The tourists are here

by Jini Stolk

A friend who used to run T.O.TIX recently reminded me about a couple from upstate New York who came to the half-price ticket booth one summer almost 20 years ago, liked what they saw, and have returned every summer since to see theatre. This is the kind of enthusiasm that counts – and that we, now, can count.

The Ontario Arts Council’s Ontario Arts and Culture Tourism Profile (Executive Summary and Full report) prepared by Research Resolutions & Consulting Ltd. reveals just how many tourists take in a show or visit a gallery or museum while in town – and how important these cultural attractions are to bringing them to the city. These 2010 stats show that a rather stunning 39% of American and 63% of overseas overnight visitors to Ontario participate in arts and cultural activities; when you add in Canadians from other provinces, a full 22% of Ontario visitors (9.5 million of them) partake in the arts.

We have a continuing clout in this area long past the Phantom of the Opera/Les Mis era: 44% of North American tourists say that arts and culture was their main reason for travelling to Ontario. Proving that they’re totally on the cutting edge of wonderful, arts and cultural tourists stay longer and spend more on everything including lodging, food and shopping – twice as much as non-arts attending tourists; this phenomenon extends outside our borders, according to Arts and Culture in Urban or Regional Planning: A Review and Research Agenda from the Journal of Planning Education and Research (January 2010, by Ann Markusen and Anne Gadwa)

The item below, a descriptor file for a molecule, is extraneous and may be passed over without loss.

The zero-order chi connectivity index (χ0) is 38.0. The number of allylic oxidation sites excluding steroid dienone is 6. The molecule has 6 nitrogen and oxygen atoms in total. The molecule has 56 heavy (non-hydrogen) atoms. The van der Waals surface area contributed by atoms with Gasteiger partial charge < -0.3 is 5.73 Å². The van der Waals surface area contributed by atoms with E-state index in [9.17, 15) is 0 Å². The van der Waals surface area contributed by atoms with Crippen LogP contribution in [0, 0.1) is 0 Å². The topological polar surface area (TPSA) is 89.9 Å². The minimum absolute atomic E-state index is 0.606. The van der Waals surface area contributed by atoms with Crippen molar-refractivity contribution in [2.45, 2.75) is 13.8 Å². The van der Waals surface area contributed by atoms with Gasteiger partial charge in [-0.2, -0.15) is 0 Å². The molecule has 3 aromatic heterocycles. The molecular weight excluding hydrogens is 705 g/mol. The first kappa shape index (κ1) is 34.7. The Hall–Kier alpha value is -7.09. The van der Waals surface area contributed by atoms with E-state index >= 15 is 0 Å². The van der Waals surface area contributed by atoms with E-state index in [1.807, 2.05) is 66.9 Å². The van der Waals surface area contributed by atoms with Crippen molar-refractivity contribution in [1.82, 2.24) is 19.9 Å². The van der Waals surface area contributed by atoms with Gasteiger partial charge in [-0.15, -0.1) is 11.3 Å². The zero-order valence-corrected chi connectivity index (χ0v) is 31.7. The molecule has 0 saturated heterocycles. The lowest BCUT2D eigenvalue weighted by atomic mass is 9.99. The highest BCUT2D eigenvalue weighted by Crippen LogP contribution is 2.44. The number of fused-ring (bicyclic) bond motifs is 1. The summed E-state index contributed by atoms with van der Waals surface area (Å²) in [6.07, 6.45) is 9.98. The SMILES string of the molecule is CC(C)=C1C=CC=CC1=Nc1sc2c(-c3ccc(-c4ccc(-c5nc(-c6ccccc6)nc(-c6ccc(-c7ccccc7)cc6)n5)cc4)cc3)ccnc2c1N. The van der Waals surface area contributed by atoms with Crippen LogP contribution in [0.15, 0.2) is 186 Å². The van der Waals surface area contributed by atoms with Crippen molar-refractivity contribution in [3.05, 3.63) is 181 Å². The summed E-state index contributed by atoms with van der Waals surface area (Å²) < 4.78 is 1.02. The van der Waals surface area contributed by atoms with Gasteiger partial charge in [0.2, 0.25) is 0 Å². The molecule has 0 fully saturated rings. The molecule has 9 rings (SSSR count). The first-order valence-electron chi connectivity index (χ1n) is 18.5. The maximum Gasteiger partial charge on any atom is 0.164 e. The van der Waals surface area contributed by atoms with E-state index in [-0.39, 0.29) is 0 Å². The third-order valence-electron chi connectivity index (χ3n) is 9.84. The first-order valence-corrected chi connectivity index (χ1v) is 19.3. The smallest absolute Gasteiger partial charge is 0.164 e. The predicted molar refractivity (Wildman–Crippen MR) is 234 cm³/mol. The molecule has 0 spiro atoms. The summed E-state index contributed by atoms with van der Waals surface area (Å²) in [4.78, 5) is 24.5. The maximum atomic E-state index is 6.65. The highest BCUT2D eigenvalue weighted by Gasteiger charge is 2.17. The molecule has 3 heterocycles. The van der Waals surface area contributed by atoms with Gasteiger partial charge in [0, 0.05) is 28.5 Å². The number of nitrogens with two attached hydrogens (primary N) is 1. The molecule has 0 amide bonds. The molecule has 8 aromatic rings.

Whether or not you’re personally noticing gains at your box office these are important numbers that expand the reputation of our artists and underpin our reputation as an arts centre. ARTSBlog calls arts travelers ideal tourists, and Randy Cohen ranks them #5 among the top 10 Reasons to Support the Arts in 2013.

Of course, these types of statistics were well used by the Toronto Arts Council, TAPA and others during the recent successful campaign to increase arts funding in Toronto. That the arts have a strong economic impact is a decisive argument for many politicians. But since it’s always better to negotiate from a position of strength, I think many of us could use this information more forcefully to forge partnerships with downtown businesses and in promotions and advertising year-round. Are you talking to, or better yet involved in, your local B.IA.? Do you work with your local Bed and Breakfasts, restaurants and bars?

Every year there’s a moment when I look up and notice couples studying maps and large groups of people speaking languages I don’t recognize. The tourists are here, and I’m always happy to see them looking at Toronto with new eyes. I’m even happier now that I know they’re probably visiting museums, galleries, performances, festivals, and historic sites.

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